Barclays Africa to Receive $1.1 Billion After Split From ParentBy
U.K. bank will contribute 2.1 billion rand for black investors
Barclays Africa allowed to use the Barclays brand for 3 years
Barclays Africa Group Ltd. said it will receive about $1.1 billion for costs associated with splitting from its U.K. parent and the setting up of a black economic-empowerment program.
The U.K. bank will contribute about 2.1 billion rand ($163 million) toward the inclusion of black shareholders, the Johannesburg-based lender, which trades under the name Absa in South Africa, said in a statement on Thursday. It will also pay 765 million pounds ($952 million) for the investments required in technology, rebranding and other separation-related expenses and agreements.
“There were questions of whether Absa would bear all the costs of the separation,” said Patrice Rassou, the head of equities at Sanlam Investment Management in Cape Town. “The agreement from Barclays Plc to carry a large portion of the costs is very positive.”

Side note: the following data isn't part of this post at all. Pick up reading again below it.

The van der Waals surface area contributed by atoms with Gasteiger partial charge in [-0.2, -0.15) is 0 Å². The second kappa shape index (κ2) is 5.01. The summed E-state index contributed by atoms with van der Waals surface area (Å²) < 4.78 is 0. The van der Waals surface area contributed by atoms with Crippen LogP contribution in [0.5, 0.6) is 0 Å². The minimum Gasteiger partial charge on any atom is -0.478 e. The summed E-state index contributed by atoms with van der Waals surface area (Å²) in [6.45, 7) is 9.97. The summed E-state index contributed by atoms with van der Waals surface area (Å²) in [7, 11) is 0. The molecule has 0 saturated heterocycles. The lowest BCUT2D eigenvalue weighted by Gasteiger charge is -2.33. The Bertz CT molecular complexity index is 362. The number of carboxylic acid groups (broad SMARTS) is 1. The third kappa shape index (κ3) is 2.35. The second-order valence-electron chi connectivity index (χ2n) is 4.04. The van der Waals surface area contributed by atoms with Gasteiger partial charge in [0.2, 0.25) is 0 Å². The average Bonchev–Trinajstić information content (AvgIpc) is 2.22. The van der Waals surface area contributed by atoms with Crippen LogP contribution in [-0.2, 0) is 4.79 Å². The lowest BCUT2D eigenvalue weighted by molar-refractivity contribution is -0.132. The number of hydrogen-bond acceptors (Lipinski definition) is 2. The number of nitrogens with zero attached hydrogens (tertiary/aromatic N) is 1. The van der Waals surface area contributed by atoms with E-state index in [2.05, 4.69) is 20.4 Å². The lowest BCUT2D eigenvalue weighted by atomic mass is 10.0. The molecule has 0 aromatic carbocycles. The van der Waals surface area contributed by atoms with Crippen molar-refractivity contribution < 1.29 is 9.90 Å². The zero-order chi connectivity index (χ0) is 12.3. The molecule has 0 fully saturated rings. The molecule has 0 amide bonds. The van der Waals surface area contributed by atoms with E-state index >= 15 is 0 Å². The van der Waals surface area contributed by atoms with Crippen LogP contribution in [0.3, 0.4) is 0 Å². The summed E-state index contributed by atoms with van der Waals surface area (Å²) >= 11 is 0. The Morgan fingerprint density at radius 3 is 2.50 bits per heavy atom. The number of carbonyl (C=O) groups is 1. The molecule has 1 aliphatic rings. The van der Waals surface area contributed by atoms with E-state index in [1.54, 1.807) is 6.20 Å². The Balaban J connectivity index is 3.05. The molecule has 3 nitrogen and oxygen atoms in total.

London-based Barclays said in March last year it wanted to cut its 62 percent holdings as part of Chief Executive Officer Jes Staley’s plan to retreat from the continent and raise cash to reduce its capital burden. Barclays sold about 12 percent of its stake in Barclays Africa in the market in May for about 13.1 billion rand. The U.K. bank has now applied to the South African Reserve Bank to take its holding below 50 percent, according to Barclays Africa.
Barclays Africa will be allowed to use the Barclays brand in the rest of Africa until 2020 and “will receive certain services from Barclays on an arms’ length basis for a transitional period, typically up to three years,” the bank said.
Earlier Barclays Africa said full-year net income rose 2.6 percent to 14.7 billion rand from 14.3 billion a year earlier after the bank contained costs and increased lending to businesses. Earnings per share excluding one-time items rose 5 percent to 17.69, missing the 17.94 rand median estimate of 11 analysts surveyed by Bloomberg. Return on equity declined to 16.6 percent from 17 percent and the cost-to-income ratio dropped to 55.2 percent from 56 percent.